If New Hampshire voters say yes to independence it will separate New Hampshire from the US empire and immediately halt the abuse by Washington DC. What we can accomplish by ourselves will be far greater than anything we can accomplish under the threat of Washington politicians. Independence will offer New Hampshire citizens many things- everything from a reduced tax burden and economic growth to reducing the staggering amount of regulatory barriers placed on New Hampshire businesses. Unhappy with forced vaccination? We can fix that! If we’re independent the feds can’t dictate what should be a matter between us and our doctors. Don’t like Washington’s gun regulations? We can go farther at eliminating arguably unconstitutional restrictions. Unhappy about our schools? Without DC bribing our politicians to pass laws we otherwise wouldn’t and they can’t pass directly we can fix our schools.
When all else fails, what is the plan New Hampshire? 71% (78% at its height) of Union Leader readers said YES to a vote on independence! Now we need to get the legislators to put it on the ballot so the voters can actually decide to declare independence from Washington DC. This New Hampshire constitutional amendment will do just that.
For those not aware New Hampshire’s constitution pre-dates that of the United States and should we choose to do so we can leave the union and divorce DC. We can lead the US just as our forefathers did before us during the Revolutionary War. Just as they declared independence from Great Britain we too can declare independence from the new empire.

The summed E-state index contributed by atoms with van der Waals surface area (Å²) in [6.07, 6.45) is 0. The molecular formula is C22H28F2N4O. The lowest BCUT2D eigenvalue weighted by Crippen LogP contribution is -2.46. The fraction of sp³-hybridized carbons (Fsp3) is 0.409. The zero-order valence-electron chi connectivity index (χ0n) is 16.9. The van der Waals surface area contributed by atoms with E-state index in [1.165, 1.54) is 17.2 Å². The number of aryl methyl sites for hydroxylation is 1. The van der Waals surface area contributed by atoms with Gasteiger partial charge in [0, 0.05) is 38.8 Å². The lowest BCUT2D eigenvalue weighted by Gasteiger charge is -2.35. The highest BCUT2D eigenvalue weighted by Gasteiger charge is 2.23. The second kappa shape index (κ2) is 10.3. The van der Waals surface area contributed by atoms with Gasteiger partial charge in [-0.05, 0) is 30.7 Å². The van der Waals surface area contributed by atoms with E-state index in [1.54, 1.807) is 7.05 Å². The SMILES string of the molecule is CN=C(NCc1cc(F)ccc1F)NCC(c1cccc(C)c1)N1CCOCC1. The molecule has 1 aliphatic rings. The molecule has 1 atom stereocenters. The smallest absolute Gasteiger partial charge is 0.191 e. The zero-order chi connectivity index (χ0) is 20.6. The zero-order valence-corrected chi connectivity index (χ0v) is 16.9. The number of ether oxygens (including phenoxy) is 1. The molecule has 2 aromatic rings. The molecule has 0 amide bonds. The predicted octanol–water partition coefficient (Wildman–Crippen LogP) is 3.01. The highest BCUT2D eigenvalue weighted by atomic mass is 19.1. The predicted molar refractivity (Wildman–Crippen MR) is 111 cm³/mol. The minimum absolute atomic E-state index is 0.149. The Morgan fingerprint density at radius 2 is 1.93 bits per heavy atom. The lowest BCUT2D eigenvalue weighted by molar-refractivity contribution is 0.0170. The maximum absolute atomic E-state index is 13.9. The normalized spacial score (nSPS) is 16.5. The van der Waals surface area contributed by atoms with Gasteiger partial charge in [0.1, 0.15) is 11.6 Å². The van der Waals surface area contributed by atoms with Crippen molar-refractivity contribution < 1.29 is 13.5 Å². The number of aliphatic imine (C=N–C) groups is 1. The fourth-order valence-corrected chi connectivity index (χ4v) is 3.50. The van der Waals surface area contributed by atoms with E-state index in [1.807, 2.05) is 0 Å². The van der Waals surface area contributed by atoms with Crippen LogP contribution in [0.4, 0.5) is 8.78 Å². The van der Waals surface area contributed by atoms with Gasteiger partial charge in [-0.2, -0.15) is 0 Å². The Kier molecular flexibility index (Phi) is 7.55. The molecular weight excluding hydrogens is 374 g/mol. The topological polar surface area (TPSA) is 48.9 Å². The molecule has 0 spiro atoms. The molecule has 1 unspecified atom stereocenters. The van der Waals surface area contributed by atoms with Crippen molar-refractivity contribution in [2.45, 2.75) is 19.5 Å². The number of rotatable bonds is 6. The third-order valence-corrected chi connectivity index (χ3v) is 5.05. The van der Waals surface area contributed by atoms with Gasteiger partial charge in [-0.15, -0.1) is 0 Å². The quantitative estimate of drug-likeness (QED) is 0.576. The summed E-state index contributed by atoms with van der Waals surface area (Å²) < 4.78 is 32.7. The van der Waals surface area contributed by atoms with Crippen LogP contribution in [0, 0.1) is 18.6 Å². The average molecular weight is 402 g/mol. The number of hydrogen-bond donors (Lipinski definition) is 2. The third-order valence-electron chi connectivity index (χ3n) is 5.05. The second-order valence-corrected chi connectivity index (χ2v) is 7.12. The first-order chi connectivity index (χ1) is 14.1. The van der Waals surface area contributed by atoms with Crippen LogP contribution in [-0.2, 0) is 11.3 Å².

However unlike that insurrection this isn’t a declaration of war. This is a means of declaration via proper legal channels- and that’s something even the US courts have acknowledged. Where some would lead you to believe that independence is illegal or that it’s impossible the truth is that even the courts have ruled that the procedure rather than the declaration itself has in prior instances been improper.
Let’s keep our options open and support CACR 32 by joining together with democrats, conservatives, and other independent voters this Thursday Jan 20th, 2022:
Address: 33 N State Street, Concord, New Hampshire
Time: Rally starts at 2:00 pm, press conference @ 3:00, and the public hearing is at 3:30 Room LB 206.
Can’t make it? See our directions below for how you can testify electronically.